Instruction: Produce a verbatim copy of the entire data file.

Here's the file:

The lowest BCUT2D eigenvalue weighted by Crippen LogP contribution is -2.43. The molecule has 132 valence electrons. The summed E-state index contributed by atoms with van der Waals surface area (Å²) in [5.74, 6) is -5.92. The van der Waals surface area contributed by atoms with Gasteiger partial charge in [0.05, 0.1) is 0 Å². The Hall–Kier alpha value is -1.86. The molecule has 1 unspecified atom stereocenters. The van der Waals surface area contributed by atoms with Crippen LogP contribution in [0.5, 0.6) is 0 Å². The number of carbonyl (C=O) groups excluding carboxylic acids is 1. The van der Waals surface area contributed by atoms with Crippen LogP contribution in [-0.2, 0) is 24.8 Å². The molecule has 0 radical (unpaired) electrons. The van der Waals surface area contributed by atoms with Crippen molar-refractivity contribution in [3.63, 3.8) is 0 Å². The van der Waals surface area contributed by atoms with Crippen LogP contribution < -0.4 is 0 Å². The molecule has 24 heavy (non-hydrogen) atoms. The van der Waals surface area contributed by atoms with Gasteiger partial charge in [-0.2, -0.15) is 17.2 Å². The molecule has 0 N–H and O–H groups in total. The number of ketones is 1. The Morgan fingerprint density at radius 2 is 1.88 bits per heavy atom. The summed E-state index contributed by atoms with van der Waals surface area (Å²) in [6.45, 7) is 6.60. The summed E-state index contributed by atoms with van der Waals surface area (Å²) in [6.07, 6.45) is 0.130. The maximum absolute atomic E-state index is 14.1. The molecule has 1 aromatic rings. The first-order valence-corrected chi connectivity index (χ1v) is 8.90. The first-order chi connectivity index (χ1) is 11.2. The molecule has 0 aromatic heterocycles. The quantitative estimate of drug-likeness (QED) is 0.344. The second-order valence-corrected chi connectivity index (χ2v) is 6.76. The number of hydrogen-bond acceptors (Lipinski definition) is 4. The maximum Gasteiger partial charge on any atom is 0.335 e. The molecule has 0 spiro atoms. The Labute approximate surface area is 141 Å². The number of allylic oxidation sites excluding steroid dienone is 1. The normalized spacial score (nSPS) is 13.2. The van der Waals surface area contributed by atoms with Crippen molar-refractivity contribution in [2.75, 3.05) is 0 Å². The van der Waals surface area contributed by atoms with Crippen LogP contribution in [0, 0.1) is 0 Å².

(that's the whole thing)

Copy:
The lowest BCUT2D eigenvalue weighted by Crippen LogP contribution is -2.43. The molecule has 132 valence electrons. The summed E-state index contributed by atoms with van der Waals surface area (Å²) in [5.74, 6) is -5.92. The van der Waals surface area contributed by atoms with Gasteiger partial charge in [0.05, 0.1) is 0 Å². The Hall–Kier alpha value is -1.86. The molecule has 1 unspecified atom stereocenters. The van der Waals surface area contributed by atoms with Crippen LogP contribution in [0.5, 0.6) is 0 Å². The number of carbonyl (C=O) groups excluding carboxylic acids is 1. The van der Waals surface area contributed by atoms with Crippen LogP contribution in [-0.2, 0) is 24.8 Å². The molecule has 0 radical (unpaired) electrons. The van der Waals surface area contributed by atoms with Crippen molar-refractivity contribution in [3.63, 3.8) is 0 Å². The van der Waals surface area contributed by atoms with Crippen LogP contribution < -0.4 is 0 Å². The molecule has 24 heavy (non-hydrogen) atoms. The van der Waals surface area contributed by atoms with Gasteiger partial charge in [-0.2, -0.15) is 17.2 Å². The molecule has 0 N–H and O–H groups in total. The number of ketones is 1. The Morgan fingerprint density at radius 2 is 1.88 bits per heavy atom. The summed E-state index contributed by atoms with van der Waals surface area (Å²) in [6.45, 7) is 6.60. The summed E-state index contributed by atoms with van der Waals surface area (Å²) in [6.07, 6.45) is 0.130. The maximum absolute atomic E-state index is 14.1. The molecule has 1 aromatic rings. The first-order valence-corrected chi connectivity index (χ1v) is 8.90. The first-order chi connectivity index (χ1) is 11.2. The molecule has 0 aromatic heterocycles. The quantitative estimate of drug-likeness (QED) is 0.344. The second-order valence-corrected chi connectivity index (χ2v) is 6.76. The number of hydrogen-bond acceptors (Lipinski definition) is 4. The maximum Gasteiger partial charge on any atom is 0.335 e. The molecule has 0 spiro atoms. The Labute approximate surface area is 141 Å². The number of allylic oxidation sites excluding steroid dienone is 1. The normalized spacial score (nSPS) is 13.2. The van der Waals surface area contributed by atoms with Crippen molar-refractivity contribution in [2.75, 3.05) is 0 Å². The van der Waals surface area contributed by atoms with Crippen LogP contribution in [0, 0.1) is 0 Å².